context.fillStyle = `hsl(50 100% ${((value / maximumKwhPerKwPerYear) * 100)}%)`; context.fillRect(column, row, 1, 1);

This results in a canvas that looks like this:

With the flux layer done, we can now continue with the second layer we're doing to do, which is the roof top mask layer. We don't have to do this, but depending on how you want the results to be, we're going to remove everything but the roof tops. This is useful in e.g. solar panel planning visualizations, and other data visualizations.

Regardless of what it's for, we're going to follow the same steps as earlier, except for we only need to check for positive values, and then draw the mask layer on top of the existing layers (the flux canvas) with a destination-in composite operation, which will only keep the pixels that are not transparent in the new image (the mask layer).

For context, I'm processing each layer on its own canvas asynchronously, then drawing them on a main canvas afterwards.

const tiffImageBuffer = await getTiff(dataLayers.maskUrl!); const tiff = await GeoTIFF.fromArrayBuffer(tiffImageBuffer); const tiffImage = await tiff.getImage(); const tiffData = await tiffImage.readRasters(); const canvas = document.createElement("canvas"); canvas.width = tiffData.width; canvas.height = tiffData.height; const context = canvas.getContext("2d") as CanvasRenderingContext2D; for(let row = 0; row < tiffData.height; row++) for(let column = 0; column < tiffData.width; column++) { const index = (row * tiffData.width) + column; if(tiffData[0][index]) context.fillRect(column, row, 1, 1); }

This results in a canvas that looks like this:

Now we can draw these layers on our main canvas, and we should get a result like this:

context.drawImage(fluxCanvas, 0, 0, fluxCanvas.width, fluxCanvas.height, 0, 0, size, size); context.globalCompositeOperation = "destination-in"; context.drawImage(maskCanvas, 0, 0, maskCanvas.width, maskCanvas.height, 0, 0, size, size);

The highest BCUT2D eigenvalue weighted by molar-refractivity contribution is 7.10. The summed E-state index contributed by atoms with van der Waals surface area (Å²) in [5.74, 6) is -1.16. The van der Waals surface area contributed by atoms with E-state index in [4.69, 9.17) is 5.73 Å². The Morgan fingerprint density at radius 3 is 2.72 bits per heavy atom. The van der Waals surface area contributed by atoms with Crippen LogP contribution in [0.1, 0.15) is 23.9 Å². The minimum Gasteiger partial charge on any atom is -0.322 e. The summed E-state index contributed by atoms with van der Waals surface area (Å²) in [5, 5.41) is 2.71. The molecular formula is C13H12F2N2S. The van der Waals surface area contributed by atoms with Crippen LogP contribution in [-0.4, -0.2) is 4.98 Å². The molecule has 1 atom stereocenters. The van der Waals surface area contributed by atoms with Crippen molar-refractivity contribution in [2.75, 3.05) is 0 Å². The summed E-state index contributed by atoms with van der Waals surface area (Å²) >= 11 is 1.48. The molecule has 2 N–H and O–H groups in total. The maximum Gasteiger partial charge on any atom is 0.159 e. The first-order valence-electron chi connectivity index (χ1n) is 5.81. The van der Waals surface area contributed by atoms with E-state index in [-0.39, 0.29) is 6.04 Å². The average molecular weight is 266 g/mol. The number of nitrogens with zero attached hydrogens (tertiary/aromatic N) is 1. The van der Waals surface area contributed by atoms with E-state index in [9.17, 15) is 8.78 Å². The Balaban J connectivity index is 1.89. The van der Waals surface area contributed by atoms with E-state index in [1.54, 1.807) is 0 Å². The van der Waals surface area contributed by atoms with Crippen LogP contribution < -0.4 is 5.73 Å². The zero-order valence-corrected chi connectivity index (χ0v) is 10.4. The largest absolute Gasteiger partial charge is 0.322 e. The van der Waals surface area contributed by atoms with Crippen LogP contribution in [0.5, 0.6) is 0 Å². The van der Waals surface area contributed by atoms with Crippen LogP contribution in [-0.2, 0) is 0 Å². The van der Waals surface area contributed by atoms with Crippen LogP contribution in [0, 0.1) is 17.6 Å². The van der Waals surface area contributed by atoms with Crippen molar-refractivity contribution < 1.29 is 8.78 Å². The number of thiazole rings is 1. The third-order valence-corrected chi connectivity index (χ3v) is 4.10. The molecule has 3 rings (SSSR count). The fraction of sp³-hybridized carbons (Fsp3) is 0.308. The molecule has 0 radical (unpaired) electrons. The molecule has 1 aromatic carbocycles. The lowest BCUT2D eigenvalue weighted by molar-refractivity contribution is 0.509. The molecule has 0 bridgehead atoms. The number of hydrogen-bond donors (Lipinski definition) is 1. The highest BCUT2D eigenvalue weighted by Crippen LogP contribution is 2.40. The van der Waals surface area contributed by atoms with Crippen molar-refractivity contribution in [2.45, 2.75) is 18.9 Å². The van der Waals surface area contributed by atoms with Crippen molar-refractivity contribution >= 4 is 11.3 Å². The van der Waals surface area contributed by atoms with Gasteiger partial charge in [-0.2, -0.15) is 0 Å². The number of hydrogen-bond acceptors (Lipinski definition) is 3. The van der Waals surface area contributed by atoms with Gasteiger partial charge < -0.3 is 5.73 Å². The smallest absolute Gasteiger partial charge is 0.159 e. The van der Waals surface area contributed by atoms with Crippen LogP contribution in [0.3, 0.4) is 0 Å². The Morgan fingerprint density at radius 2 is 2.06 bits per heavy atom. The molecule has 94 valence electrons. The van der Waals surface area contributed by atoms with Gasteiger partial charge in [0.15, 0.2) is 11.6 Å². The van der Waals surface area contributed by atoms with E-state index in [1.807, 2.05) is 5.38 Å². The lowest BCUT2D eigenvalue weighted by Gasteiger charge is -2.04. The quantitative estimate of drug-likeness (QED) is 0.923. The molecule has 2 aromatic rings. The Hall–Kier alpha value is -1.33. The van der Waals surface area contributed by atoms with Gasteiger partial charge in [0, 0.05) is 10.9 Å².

Now for the final step of getting this final layer onto our map, we'll almost follow the custom overlay guide to the tee. First we have to calculate the bounds of our tile.

Using the getBoundsOfDistance function from the geolib package I mentioned earlier, we can pass through the same center coordinates as to the data layers endpoint, and the same radius parameter, then we can create a new LatLngBounds instance and extend it with each boundary coordinate from the getBoundsOfDistance function:

const radius = 500; const coordinateBounds = getBoundsOfDistance( coordinate, radius ); const dataLayers = await getDataLayers({ location: coordinate, radiusMeters: radius, view: layer, pixelSizeMeters: 0.5 }); const bounds = new google.maps.LatLngBounds(); coordinateBounds.forEach((coordinate) => { bounds.extend({ lat: coordinate.latitude, lng: coordinate.longitude }); });

Now we can create an OverlayView instance that follows the linked guide. Instead of passing a div, we'll pass our canvas element.

Google Maps Solar API Demo

It's as simple as that!

Since there's a tiny mismatch between the static map and the dynamic satellite map, you can throw in a border-box border and draw the RGB layer behind all other layers, resulting in the map in the beginning of this article.

The next step would be integrating these overlays in a way that joins together smoothly unless you only want to capture a specific area (such as an address). Loading data layers with all this data is a heavy task and the tiff endpoints are not very quick (yet at least). This method also works for integrating the Solar API on a static map.

To use this method with a static map, you can use the rgbUrl imagery layer as the very base layer. You can draw it at the very end by using a destination-over composite operation. Instead of reading the values, you can use the image data right away on the canvas.

Visualizing potential solar panel placements in Google Maps